Georgia Senate advances 'faith-based' adoption bill, targets single parents, unwed and LGBT+ couples
ATLANTA (AP) — The Georgia Senate has passed a bill that would allow adoption agencies receiving taxpayer funding to refuse to work with same-sex couples.
Sponsored by Sen. William Ligon, a Brunswick Republican, the measure was passed Friday by a vote of 35 to 19 after about an hour of contentious debate.
Ligon said the proposal is needed to ensure that faith-based organizations are not kept out of civic life.
"Just because you are a faith-based organization, doesn't mean you have to check your faith at the door and cannot participate in government programs," Ligon said.
The core of the bill would give legal protection to faith-based adoption agencies that decline to place a child with people whose lifestyle they do not agree with, including single parents, unwed couples and LGBT couples.
But opponents of the measure say it would effectively allow state-sanctioned discrimination by adoption agencies.
"This proposition that we should ... protect agencies that are gonna deny loving families the opportunity to adopt a child from our foster care system is just backward on its face," said Sen. Nan Orrock, an Atlanta Democrat.
Supporters of the measure say that it is in the best interest of children in the foster care system to allow the broadest number of agencies to operate.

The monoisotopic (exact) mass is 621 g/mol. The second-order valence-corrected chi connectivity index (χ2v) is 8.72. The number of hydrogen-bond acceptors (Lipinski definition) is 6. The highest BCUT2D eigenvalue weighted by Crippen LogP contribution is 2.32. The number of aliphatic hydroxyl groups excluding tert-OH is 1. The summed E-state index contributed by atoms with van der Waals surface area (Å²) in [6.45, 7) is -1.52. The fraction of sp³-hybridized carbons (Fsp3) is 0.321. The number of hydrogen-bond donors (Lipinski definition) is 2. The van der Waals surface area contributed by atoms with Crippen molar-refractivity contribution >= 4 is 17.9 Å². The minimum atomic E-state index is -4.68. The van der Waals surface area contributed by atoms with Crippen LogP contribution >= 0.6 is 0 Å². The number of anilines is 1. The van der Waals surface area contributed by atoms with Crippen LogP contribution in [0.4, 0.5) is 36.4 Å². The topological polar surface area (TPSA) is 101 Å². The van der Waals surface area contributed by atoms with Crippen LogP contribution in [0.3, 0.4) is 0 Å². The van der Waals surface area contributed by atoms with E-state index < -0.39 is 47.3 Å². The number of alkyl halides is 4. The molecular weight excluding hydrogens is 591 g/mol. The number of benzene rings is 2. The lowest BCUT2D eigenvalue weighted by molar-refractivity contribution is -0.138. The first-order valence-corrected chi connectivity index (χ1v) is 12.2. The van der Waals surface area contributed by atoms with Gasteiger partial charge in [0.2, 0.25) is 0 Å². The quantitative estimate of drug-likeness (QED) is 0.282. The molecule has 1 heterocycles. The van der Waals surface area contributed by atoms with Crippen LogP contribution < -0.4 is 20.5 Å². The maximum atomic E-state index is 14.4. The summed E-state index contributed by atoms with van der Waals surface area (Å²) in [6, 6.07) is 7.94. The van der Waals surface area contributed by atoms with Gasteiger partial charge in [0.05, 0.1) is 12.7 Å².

"The public policy of this state should be to maximize the number of at-risk children who are given permanent placement in loving, safe and secure homes," Sen. Josh McKoon, a Columbus Republican said.
But critics counter that the law could put LGBT youth at risk by placing them with conservative religious families intolerant of their sexual identity.
The bill will next be sent to the House, where it faces an uphill battle to becoming law amid a debate about how legislation seen as discriminatory could impact Georgia's business community, particularly now with Atlanta among the 20 cities in the running to become Amazon's second headquarters.
Republican House Speaker David Ralston told WABE Radio that he was interested in "growing economic opportunity for every part of Georgia" and that legislation such as "religious liberties" bills didn't fit into that plan.
In 2016 Republican Gov. Nathan Deal vetoed a similar but broader "religious liberties" bill after receiving pressure from corporate giants including Coca-Cola. Deal said at the time, "I do not think that we have to discriminate against anyone to protect the faith-based community in Georgia."
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The Gayly. February 25, 2018. 9:27 a.m. CST.